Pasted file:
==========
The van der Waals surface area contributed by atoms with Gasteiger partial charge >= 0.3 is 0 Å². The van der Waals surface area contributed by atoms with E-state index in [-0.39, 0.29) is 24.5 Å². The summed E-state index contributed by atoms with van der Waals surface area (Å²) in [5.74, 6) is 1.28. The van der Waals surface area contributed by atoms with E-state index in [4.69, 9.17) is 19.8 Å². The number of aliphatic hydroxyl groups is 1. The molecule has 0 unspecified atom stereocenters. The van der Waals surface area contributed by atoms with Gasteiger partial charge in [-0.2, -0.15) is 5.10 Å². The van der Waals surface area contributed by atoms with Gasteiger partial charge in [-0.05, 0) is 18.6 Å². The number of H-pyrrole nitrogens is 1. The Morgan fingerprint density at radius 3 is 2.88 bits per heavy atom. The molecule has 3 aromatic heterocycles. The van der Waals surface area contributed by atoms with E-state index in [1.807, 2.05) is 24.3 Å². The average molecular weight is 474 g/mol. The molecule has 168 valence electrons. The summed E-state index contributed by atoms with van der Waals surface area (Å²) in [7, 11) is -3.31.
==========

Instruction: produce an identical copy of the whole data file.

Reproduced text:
The van der Waals surface area contributed by atoms with Gasteiger partial charge >= 0.3 is 0 Å². The van der Waals surface area contributed by atoms with E-state index in [-0.39, 0.29) is 24.5 Å². The summed E-state index contributed by atoms with van der Waals surface area (Å²) in [5.74, 6) is 1.28. The van der Waals surface area contributed by atoms with E-state index in [4.69, 9.17) is 19.8 Å². The number of aliphatic hydroxyl groups is 1. The molecule has 0 unspecified atom stereocenters. The van der Waals surface area contributed by atoms with Gasteiger partial charge in [-0.2, -0.15) is 5.10 Å². The van der Waals surface area contributed by atoms with Gasteiger partial charge in [-0.05, 0) is 18.6 Å². The number of H-pyrrole nitrogens is 1. The Morgan fingerprint density at radius 3 is 2.88 bits per heavy atom. The molecule has 3 aromatic heterocycles. The van der Waals surface area contributed by atoms with E-state index in [1.807, 2.05) is 24.3 Å². The average molecular weight is 474 g/mol. The molecule has 168 valence electrons. The summed E-state index contributed by atoms with van der Waals surface area (Å²) in [7, 11) is -3.31.